G-20 finance ministers meeting in Sydney agree to measures they say could add an additional two percent to global growth over the next five years, adding over $2 trillion in real terms to the world economy
The Groupof 20 (G-20), a body comprised of the world's top economies, set a goal of generating more than $2 trillion in additional output over five years while creating tens of millions of new jobs in a move signaling optimism that the worst of the economic crisis and subsequent austerity measures will soon be in the past.
The final communique from the two-day meeting of the G-20 finance ministers and central bankers in Sydney said they would take concrete action to increase investment and employment, among other reforms. Countries represented in the group account for around 85 percent of the global economy. "We will develop ambitious but realistic policies with the aim to lift our collective gross domestic product by more than two percent above the trajectory implied by current policies over the coming five years," the communique read.
Australian Treasurer Joe Hockey, who hosted the meeting, sold the plan as a sign of increased cooperation in the G-20. "We are putting a number to it for the first time - putting a real number to what we are trying to achieve,"
Hockey told a news conference. "We want to add over $2 trillion more in economic activity and tens of millions of new jobs."
The G-20 finance ministers and central bank governors also said they "deeply regret" that International Monetary Fund (IMF) reforms stalled and that the United States is yet to ratify them. "Our highest priority remains ratifying the 2010 reforms, and we urge the U.S. to do so before our next meeting in April," they said in a final communique. The deal was also something of a feather in the cap of Hockey, who spearheaded the push for growth in the face of some skepticism, notably from Germany. "What growth rates can be achieved is a result of a very complicated process," Germany's Finance Minister Wolfgang Schaeuble said after the meeting. "The results of this process cannot be guaranteed by politicians."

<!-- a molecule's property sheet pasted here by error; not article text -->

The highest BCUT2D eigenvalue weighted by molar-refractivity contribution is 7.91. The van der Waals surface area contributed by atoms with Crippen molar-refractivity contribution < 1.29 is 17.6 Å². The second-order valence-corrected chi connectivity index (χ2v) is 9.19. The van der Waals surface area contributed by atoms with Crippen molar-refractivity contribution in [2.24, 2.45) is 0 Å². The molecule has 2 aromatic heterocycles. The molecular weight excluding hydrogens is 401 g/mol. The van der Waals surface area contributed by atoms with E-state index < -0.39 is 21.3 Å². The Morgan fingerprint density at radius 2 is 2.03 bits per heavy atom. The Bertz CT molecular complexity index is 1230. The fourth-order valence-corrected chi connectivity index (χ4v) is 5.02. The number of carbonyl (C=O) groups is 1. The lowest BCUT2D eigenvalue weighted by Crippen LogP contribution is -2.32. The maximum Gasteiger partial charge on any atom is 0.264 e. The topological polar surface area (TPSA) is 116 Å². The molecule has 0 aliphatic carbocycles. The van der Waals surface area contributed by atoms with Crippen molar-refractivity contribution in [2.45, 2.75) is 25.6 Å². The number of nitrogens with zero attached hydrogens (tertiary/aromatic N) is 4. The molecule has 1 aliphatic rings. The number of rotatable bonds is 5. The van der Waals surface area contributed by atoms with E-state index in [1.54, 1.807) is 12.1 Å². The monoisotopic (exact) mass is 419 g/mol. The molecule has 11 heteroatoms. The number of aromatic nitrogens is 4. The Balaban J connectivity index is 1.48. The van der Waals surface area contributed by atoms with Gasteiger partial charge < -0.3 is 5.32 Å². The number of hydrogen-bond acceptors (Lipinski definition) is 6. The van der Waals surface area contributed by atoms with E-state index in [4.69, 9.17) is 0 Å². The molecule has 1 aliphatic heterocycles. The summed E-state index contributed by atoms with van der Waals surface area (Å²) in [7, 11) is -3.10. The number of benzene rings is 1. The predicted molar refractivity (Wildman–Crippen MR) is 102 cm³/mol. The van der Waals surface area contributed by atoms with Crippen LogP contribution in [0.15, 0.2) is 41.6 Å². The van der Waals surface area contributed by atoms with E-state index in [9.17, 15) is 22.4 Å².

Australia is acting as president of the G-20 this year, following Russia in 2013 and ahead of Turkey next year. While shifting the focus to reforms that would lift and sustain global growth in years to come, the group acknowledged monetary policy would need to "remain accommodative in many advanced economies and should normalize in due course."
The growth plan is borrowed wholesale from an IMF paper prepared for the Sydney meeting, which estimated that structural reforms would raise world economic output by about half a percent each year over the next five years, boosting global output by $2.25 trillion.
The IMF forecasted global growth at 3.75 percent for this year and four percent in 2015, but there is currently no road map on how nations intend to reach this figure or repercussions if they never arrive. Instead, the global leaders set the goal now and later each country will develop an action plan and a growth strategy for delivery at a November summit of G-20 leaders in Brisbane.
Agreeing on any goal is a step forward for the group. Financial markets were wary of the possibility of friction between advanced and emerging economies, but nothing suggested the meeting would cause ripples.
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